Farid Mansour - Sculptor & Painter
1929 - 2010
“In 1977 (the beginnings of the Lebanese civil war) I decided to return to Beirut leaving behind me all my successes I started to harvest in London including British citizenship. I decided to return hoping that through my art and my plume I can participate in shaping an evolved society within a country where justice and equality rule. I decided to return now lest I would be shocked should I return later on, to find a country strange to me, a country that does not resemble me and a society with no intellectual and artistic culture, a country driven solely by materialistic motives and primitive instincts”
Born In 1929 in Beirut, Farid Mansour enrolled in the Lebanese Academy of Fine Arts (ALBA) in 1946, and was also mentored by the Italian artist Fernando Manetti between 1946 and 1949.
Seeking financial stability, Mansour migrated to Liberia for several years. He returned to his homeland in the mid 1950's to pursue his artistic career.
In 1961, Mansour invited and encouraged by Manetti himslef, traveled to Italy specifically to Manetti's town of San Gimignano, where he continued his studies until 1963, after which he returned to Lebanon again. In 1969, he traveled to London and enrolled in the City and Guilds of London Arts School, acquiring additional skills in sculpting and painting. During his stay in London and as a result of his outstanding skills he had private tuition and was assigned his own working space in the Pharaonic and in the Greco-Roman department of the British Museum between the years 1974 and 1976.Towards the end of 1976 he worked as a sculptor in Madame Tussauds where he participated in the making of several statues.
In 1977, he was offered British citizenship, however he decided not to continue with the procedures out of fear that the erupted war in his homeland will lead to severe political and geographical disrupt, and that when he returns back at a later date he would find his country not the country he once knew, the land not his land and the democracy no longer the same . He returned once again to his homeland to take part, in his own way, in the drastic sociopolitical changes taking place.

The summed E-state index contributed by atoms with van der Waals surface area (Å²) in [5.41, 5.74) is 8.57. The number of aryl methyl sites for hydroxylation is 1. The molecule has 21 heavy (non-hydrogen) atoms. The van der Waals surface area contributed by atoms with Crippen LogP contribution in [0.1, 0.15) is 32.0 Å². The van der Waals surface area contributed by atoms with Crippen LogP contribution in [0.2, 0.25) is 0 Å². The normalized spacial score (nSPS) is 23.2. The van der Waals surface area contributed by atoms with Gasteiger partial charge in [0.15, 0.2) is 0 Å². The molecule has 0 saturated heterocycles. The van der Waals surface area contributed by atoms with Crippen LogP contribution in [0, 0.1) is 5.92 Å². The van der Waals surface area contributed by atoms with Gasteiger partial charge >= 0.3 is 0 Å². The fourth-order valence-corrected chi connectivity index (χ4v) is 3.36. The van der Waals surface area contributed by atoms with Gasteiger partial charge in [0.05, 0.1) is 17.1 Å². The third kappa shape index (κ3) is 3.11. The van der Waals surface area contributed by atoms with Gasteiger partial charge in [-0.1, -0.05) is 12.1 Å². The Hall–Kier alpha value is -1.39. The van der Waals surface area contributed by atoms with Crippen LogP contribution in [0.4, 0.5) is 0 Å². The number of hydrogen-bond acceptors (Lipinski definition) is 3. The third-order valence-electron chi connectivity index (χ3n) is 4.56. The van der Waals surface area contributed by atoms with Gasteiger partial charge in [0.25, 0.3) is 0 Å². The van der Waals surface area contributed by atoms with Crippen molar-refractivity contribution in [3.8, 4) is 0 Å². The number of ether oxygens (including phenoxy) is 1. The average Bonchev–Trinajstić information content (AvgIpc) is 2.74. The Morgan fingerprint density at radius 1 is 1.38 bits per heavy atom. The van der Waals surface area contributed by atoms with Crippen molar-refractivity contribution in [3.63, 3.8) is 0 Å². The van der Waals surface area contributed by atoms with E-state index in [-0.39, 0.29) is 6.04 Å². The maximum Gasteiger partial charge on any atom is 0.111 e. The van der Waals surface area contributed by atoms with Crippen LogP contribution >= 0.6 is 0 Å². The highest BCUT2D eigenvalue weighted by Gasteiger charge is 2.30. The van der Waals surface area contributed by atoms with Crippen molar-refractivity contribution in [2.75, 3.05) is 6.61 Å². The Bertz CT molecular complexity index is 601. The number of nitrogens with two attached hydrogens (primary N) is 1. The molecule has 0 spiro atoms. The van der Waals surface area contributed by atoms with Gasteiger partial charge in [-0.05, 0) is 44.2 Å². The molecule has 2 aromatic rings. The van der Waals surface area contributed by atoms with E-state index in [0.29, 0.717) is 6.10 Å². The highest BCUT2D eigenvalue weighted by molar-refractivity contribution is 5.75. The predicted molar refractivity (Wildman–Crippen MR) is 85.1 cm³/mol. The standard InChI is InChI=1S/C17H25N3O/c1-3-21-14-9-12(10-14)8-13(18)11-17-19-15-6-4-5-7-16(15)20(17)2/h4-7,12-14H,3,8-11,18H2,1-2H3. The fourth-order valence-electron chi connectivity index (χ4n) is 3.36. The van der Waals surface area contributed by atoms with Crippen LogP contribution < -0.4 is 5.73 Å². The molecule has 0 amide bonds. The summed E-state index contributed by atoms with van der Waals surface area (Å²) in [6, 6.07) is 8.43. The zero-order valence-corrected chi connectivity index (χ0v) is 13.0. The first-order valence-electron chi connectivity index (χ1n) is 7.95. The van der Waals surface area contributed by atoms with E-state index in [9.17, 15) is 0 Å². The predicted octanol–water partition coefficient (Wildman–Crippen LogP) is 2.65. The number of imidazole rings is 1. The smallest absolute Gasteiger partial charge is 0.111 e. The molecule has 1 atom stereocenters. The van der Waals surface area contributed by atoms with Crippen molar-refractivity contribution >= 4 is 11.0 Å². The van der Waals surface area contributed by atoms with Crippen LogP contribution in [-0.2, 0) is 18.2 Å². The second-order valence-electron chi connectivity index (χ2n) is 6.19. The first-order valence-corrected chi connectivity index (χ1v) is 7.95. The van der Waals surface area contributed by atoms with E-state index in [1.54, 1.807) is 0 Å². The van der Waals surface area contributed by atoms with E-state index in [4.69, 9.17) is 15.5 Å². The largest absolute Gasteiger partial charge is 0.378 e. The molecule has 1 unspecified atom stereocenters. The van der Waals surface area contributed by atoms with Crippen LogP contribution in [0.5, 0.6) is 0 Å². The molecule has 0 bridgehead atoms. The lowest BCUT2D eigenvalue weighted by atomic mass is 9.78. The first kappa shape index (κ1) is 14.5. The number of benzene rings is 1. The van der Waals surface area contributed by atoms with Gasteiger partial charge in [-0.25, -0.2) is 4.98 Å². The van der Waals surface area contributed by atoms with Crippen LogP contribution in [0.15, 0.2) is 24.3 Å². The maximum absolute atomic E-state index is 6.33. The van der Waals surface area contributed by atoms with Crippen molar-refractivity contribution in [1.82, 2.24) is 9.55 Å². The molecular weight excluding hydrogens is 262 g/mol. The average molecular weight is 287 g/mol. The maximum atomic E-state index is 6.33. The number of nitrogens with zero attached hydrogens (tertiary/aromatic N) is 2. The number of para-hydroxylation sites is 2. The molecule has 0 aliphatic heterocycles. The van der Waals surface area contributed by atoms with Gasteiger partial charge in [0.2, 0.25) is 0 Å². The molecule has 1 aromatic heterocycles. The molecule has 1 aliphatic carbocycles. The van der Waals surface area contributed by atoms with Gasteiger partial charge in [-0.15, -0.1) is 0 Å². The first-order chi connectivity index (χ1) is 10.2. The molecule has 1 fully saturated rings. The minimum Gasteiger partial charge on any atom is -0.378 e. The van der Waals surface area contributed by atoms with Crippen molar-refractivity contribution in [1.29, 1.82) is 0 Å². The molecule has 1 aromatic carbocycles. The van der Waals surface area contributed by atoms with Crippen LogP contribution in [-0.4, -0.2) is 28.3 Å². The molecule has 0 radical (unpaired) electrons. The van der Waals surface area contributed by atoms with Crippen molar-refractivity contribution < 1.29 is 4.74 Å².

He never again left Beirut, enduring the various phases of the Lebanese war, including the bombing and shelling. His artworks during and after the Lebanese war were greatly influenced by the tragic events, humanitarian issues and dilemmas resulting from armed conflicts. Since then many of his artworks embodied the need for change towards a better future, freedom and equality.
Mansour taught arts and painting at the Lebanese University and participated in various cultural events and exhibitions. He died in Beirut in 2010 at the age of 81, leaving behind an artistic heritage ranging between various painting schools from Classical to Modern to Abstract. He also left behind many sculptures of varying topics and techniques.
Farid Mansour appears in the Benezit Dictionary of Artists - Oxford Art Online, and in October 2018 a documentary about Mansour was broadcast in the series 5 De Pic - Farid Mansour on Tele Liban, the Lebanese Official TV Station
In addition to being an artist, Farid Mansour was also a caricaturist, a poet, a critic and a writer publishing in several Lebanese and Arab journals such as Alsafir, Alanwar, Alnidaa’, Alanbaa’, Alshiraa’, Alarabi, Alazmina Alarabiya, Alkhalijiya.